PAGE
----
After deployment, continuous validation entails continuous monitoring and continuous performance validation of the model pipeline.
The aim is to test online performance over time of both the infrastructure and the model.
Infrastructure monitoring validates the system’s performance on various metrics including latency and throughput, hardware utilization with a special focus on RAM and the processor, and network traffic. This process ensures that the infrastructure can support the expected traffic; it also provides the possibility to smartly tweak hardware choices over time to optimize cost and performance on actual traffic.
Model monitoring validates the model’s performance, with a special interest in the early detection of bias and drift.
Both types of monitoring metrics are typically organized in dashboards, with automated alerts set up to promptly act on unexpected behaviors from out-of-range values to outages.
In a reliable MLOps system, this validation is semi-automated, as human intervention to periodically check dashboards and manually review alerts is desirable.
Continuous validation is fundamental to ensuring a reliable end-to-end ML production system, which lets you unlock the opportunity to embrace a truly agile, production-first approach to developing ML initiatives. This is something all practitioners agree teams should advocate and champion, as it has been proven to be the key differentiator of successful applied ML.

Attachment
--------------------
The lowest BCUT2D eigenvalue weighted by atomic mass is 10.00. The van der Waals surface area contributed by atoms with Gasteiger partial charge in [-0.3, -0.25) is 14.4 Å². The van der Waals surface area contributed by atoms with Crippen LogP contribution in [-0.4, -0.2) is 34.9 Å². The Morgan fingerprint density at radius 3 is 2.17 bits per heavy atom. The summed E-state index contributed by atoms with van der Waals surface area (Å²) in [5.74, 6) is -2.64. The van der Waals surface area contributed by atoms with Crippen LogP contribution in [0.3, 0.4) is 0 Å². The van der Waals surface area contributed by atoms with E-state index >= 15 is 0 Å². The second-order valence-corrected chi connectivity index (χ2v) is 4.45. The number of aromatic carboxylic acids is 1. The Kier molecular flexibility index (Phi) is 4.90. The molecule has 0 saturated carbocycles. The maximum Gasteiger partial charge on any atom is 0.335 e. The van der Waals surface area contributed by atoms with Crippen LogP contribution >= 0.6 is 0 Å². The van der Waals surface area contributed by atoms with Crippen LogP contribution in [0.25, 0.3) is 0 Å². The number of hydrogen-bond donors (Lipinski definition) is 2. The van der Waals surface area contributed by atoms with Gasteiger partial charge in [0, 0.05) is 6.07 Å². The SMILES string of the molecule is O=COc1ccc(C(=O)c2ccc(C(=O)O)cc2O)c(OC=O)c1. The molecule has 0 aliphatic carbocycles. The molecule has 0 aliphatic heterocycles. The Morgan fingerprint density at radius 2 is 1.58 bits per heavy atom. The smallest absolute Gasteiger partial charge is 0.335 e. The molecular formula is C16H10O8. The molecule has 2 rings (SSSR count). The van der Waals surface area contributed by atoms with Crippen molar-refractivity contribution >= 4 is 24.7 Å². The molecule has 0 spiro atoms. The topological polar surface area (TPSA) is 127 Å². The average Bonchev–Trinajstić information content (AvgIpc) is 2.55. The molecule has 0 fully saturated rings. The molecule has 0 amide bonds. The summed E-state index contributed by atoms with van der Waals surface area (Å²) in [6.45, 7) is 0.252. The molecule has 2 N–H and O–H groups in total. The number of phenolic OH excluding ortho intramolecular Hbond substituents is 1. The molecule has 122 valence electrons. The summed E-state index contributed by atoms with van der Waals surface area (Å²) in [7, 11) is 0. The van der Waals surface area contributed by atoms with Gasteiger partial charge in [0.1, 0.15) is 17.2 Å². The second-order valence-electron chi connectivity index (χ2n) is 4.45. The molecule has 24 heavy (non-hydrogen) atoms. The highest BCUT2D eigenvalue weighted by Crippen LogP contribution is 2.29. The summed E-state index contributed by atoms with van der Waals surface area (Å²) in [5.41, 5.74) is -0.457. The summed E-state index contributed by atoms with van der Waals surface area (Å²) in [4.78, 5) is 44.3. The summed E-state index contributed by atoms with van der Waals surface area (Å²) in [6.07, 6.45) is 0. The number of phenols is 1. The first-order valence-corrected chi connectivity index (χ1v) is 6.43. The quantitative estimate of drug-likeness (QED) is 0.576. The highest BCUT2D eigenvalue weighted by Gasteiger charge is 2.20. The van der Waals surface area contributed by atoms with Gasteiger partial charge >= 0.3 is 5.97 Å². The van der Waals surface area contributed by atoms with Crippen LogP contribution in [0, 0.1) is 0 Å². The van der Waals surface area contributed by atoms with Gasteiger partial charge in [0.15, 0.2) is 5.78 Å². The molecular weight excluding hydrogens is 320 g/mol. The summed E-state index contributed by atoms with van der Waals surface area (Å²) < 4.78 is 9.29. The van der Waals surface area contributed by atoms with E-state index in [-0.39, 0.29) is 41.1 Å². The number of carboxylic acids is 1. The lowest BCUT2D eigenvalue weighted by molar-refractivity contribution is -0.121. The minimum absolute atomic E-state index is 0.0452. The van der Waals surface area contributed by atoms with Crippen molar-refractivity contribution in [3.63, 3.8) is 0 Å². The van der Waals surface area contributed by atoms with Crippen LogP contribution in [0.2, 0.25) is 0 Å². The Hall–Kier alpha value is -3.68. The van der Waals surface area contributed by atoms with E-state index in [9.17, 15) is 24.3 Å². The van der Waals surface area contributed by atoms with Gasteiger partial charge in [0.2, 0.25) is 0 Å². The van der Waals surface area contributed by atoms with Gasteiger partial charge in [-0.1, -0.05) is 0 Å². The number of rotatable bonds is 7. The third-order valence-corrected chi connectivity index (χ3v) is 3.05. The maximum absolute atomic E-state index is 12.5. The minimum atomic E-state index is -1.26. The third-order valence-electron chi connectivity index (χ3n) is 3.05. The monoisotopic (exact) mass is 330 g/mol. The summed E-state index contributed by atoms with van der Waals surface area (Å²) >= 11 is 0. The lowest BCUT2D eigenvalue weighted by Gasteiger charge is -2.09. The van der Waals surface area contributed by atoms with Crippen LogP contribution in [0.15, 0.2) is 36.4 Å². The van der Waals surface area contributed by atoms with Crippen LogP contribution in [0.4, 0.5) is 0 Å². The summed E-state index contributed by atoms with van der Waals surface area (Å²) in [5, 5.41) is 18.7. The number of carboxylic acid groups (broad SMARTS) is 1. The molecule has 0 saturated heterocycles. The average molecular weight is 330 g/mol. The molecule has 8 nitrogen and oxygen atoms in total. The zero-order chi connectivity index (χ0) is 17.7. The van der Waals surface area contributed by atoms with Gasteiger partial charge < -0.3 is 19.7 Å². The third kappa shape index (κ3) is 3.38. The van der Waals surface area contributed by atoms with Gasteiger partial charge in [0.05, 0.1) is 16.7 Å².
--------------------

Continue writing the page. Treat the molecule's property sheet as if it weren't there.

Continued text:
With comprehensive testing before and after deployment, machine learning engineers can thus seamlessly keep production model pipelines performant and not stress when on call (another critical factor not to be underestimated).
When reviewing tools for continuous validation, it is important to keep in mind that what is right for you depends on your specific infrastructure setup and requirements.
Still, some tools and functionalities have become prominent in the community, and we will focus on these here, separately for each of the two continuous validation phases.
It is important to note that the community has not converged yet towards a standardized set of practices for continuous testing. We recommend creating a priority list of tests to incorporate over time following the MoSCoW approach.
For an example of how to build effective Git-based CI/CD for machine learning, refer to this webinar led by the Head of OSS ML Strategy at Microsoft, David Aronchick.
After deployment, some relevant monitoring tools are MLRun, Prometheus, ARize, and Amazon SageMaker Model Monitor. Key functionalities are:
All in all, when selecting MLOps tools, we always recommend considering ease of integration, adoption, and maintenance.
While multiple specialized solutions exist, end-to-end ML pipelines are composed of many steps that are often interconnected. Unless your needs are very unique and require specialized solutions, an all-around MLOps platform that can seamlessly cover your current and future MLOps needs, such as Iguazio, is often the best option.